Decoding Sexual Satisfaction
How do you know whether someone is sexually satisfied? Well, if you’re a researcher, you simply ask them. If you’re a partner, you observe them during sex to see whether they’ve had an orgasm. This isn’t an accurate measure, because sometimes your partner will fake it, and other times you’ll be so involved in the sex itself that you genuinely won’t notice.
This makes it sound like the first method – asking – is the most effective method. But according, Kristen Mark, Ph.D., M.P.H., it’s not necessarily an accurate option. Mark studies sexual satisfaction and has written numerous articles and papers on the topic.
Her doubt isn’t based on the fact that people lie about their satisfaction levels, even though that does happen. Her reasoning is the metrics for sexual satisfaction could be flawed to begin with. Most people equate orgasm to last longer in bed, even though it’s possible to be satisfied without reaching orgasm.
More importantly, the orgasm that is most used to measure sexual satisfaction is the male one. So if a man reaches orgasm, he is likely to describe the sexual experience as satisfying even though his partner may not. Similarly, if he faces early ejaculation, he will likely be unsatisfied even if he brings his partner to orgasm using other forms of sexual intimacy.
In the same way, women who haven’t ever experienced orgasm – or women who are emotionally dependent on their partners – will gauge their own satisfaction by his. Therefore, if he experiences orgasm, she will consider the sexual encounter satisfactory. And then there are people who consider themselves sexually satisfied if they feel closer or better bonded with their partner afterwards, even if they didn’t achieve orgasm.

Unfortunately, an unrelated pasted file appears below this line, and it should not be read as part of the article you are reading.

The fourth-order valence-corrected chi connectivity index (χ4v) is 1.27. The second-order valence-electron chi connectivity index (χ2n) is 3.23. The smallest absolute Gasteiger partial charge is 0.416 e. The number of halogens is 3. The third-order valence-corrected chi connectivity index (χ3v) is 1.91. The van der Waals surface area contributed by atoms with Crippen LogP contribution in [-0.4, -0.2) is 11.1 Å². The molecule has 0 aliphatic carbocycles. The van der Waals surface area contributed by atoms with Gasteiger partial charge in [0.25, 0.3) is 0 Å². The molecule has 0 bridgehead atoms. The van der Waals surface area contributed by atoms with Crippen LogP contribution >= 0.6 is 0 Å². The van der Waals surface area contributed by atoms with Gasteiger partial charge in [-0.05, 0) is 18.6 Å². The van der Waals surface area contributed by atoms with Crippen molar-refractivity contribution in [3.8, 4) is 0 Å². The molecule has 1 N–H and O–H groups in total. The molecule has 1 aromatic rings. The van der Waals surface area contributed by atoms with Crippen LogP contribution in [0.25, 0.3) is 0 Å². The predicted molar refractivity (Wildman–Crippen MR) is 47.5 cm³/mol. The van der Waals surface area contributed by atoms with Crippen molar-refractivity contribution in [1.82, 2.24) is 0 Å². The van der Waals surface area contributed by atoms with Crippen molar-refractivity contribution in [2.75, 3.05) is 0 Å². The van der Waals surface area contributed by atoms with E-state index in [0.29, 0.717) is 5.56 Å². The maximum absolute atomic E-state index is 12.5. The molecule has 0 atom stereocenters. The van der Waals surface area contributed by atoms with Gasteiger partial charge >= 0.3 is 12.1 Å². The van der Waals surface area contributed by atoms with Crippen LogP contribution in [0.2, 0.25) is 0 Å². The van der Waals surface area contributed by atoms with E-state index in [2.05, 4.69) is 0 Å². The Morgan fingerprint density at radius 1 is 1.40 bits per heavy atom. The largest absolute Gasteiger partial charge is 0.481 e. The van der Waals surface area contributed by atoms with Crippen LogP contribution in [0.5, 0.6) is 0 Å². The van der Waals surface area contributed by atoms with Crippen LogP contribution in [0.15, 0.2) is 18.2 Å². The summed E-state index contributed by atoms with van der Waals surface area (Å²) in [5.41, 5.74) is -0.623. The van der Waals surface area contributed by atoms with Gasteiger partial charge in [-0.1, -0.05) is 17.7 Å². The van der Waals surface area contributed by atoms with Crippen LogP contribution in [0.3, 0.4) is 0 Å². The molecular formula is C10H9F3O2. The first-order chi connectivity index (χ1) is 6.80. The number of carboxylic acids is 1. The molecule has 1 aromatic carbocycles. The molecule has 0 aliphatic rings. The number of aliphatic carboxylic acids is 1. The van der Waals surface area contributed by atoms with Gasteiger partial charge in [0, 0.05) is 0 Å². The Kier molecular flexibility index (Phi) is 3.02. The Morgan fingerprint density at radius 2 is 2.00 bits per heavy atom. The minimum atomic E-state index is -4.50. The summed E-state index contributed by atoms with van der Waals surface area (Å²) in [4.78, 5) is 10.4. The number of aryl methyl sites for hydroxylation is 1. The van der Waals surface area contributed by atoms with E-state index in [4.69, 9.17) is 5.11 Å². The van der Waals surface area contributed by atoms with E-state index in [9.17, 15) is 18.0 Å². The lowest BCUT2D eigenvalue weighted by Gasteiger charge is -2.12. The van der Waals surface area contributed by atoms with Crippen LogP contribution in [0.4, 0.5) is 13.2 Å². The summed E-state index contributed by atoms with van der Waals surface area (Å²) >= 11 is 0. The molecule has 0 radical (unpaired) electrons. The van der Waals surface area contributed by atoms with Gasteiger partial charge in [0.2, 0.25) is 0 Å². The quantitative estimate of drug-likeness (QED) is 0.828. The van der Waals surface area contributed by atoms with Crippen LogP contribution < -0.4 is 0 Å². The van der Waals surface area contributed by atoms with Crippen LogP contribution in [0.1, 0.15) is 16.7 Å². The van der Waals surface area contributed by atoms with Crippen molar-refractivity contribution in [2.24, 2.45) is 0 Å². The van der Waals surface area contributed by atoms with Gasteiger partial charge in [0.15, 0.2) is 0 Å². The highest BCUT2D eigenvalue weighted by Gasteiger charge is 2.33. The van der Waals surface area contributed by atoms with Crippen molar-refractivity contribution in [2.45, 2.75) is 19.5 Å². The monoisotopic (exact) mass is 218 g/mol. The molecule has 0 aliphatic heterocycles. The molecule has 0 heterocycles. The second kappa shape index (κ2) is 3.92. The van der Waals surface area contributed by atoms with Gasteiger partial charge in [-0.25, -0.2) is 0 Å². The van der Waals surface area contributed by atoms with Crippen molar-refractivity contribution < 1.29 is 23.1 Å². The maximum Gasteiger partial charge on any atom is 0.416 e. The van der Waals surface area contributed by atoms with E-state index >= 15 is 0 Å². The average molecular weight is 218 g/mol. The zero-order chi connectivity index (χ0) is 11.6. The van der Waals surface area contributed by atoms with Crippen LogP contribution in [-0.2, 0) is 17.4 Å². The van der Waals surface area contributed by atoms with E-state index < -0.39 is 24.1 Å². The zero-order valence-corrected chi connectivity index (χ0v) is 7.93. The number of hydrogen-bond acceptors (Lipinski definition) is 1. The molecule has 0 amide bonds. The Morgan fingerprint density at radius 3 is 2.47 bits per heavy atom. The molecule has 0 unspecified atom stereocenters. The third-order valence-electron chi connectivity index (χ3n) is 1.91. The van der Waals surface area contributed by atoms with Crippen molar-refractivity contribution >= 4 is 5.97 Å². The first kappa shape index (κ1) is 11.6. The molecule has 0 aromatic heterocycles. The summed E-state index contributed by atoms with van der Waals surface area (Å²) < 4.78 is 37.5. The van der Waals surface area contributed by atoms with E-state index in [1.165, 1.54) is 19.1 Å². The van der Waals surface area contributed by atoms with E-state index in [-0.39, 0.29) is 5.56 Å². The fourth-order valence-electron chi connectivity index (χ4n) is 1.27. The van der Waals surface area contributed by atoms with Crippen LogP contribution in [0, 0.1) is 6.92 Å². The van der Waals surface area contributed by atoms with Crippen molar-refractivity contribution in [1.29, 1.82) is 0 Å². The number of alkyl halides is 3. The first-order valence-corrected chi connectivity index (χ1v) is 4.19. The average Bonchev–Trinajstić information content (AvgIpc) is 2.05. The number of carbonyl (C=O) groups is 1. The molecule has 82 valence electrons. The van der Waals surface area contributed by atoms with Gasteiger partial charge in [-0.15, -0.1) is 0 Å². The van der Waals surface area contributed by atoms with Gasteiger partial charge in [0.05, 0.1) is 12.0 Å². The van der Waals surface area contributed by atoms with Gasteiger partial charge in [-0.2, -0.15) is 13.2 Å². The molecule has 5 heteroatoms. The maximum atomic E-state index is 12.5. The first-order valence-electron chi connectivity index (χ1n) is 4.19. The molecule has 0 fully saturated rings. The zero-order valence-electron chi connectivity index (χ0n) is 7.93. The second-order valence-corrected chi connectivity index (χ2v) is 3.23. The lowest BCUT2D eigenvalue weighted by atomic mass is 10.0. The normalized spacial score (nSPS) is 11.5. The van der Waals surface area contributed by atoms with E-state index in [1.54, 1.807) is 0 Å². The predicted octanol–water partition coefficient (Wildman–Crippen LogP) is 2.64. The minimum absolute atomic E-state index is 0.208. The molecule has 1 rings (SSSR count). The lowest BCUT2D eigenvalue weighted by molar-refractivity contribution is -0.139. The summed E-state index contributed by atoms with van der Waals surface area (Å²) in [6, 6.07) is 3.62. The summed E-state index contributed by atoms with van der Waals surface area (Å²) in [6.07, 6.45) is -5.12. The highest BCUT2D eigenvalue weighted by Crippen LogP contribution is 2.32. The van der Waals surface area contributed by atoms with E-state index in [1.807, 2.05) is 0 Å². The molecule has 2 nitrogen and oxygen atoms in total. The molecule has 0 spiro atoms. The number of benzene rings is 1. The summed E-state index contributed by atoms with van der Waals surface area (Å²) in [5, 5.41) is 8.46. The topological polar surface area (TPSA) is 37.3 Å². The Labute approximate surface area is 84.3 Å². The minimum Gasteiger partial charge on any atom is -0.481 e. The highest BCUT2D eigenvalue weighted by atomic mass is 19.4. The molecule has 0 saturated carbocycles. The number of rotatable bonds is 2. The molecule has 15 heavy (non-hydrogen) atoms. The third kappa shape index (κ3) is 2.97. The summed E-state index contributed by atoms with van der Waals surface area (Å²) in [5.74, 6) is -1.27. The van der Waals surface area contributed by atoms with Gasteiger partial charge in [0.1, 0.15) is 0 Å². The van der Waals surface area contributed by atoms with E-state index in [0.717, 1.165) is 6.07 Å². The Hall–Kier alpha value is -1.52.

Another way to judge sexual satisfaction is mutual pleasure, but – again – it can be hard to tell whether your partner is truly satisfied or whether they’re just claiming to be. Plus, many partners – especially women – are reluctant to admit their lack of satisfaction. They worry it might hurt their partner’s feelings, or worse, get them labelled as sexually dysfunctional.
The danger in using the wrong methods to define and measure sexual satisfaction, according to Mark, is that the problem is mislabelled as a medical one, and the women are offered and recommended pills and medical solutions. She has a point, because the pharmaceutical industry is keen to develop a female equivalent for Viagra.
It’s likely to be quite lucrative, considering how often men complain about their partner’s lack of interest in sex. It’s assumed that if she would just take a ‘little pink pill’ she’d enjoy sex more, which would make her want it more. Problem solved! However, Mark believes collecting better data and finding more reliable metrics is more important.
She explains that changing the approach will alter how the FDA deals with sexual dysfunction in women, and how clinical trials are run. Similarly, with increased interest and literature on sustained sexual satisfaction, we are learning more and more every day, which – in the long run – makes sex better for everyone.
To understand more about mutually satisfying sex, call AMI today on 1800 10 10 90 and book your consult.